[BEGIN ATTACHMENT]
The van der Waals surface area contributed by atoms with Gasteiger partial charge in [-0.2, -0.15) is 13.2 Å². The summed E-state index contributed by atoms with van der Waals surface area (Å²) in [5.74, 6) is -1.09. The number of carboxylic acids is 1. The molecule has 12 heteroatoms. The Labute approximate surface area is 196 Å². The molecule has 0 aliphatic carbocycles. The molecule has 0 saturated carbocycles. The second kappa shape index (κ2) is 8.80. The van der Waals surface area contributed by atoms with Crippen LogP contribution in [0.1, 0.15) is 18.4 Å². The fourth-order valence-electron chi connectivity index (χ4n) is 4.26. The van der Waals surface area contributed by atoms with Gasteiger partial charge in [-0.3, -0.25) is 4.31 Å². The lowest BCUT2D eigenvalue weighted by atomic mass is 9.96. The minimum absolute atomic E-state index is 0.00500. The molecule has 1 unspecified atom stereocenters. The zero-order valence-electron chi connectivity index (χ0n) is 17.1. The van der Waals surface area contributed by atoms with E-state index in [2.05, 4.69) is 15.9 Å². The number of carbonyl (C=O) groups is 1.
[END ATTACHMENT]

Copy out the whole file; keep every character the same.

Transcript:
The van der Waals surface area contributed by atoms with Gasteiger partial charge in [-0.2, -0.15) is 13.2 Å². The summed E-state index contributed by atoms with van der Waals surface area (Å²) in [5.74, 6) is -1.09. The number of carboxylic acids is 1. The molecule has 12 heteroatoms. The Labute approximate surface area is 196 Å². The molecule has 0 aliphatic carbocycles. The molecule has 0 saturated carbocycles. The second kappa shape index (κ2) is 8.80. The van der Waals surface area contributed by atoms with Crippen LogP contribution in [0.1, 0.15) is 18.4 Å². The fourth-order valence-electron chi connectivity index (χ4n) is 4.26. The van der Waals surface area contributed by atoms with Gasteiger partial charge in [-0.3, -0.25) is 4.31 Å². The lowest BCUT2D eigenvalue weighted by atomic mass is 9.96. The minimum absolute atomic E-state index is 0.00500. The molecule has 1 unspecified atom stereocenters. The zero-order valence-electron chi connectivity index (χ0n) is 17.1. The van der Waals surface area contributed by atoms with E-state index in [2.05, 4.69) is 15.9 Å². The number of carbonyl (C=O) groups is 1.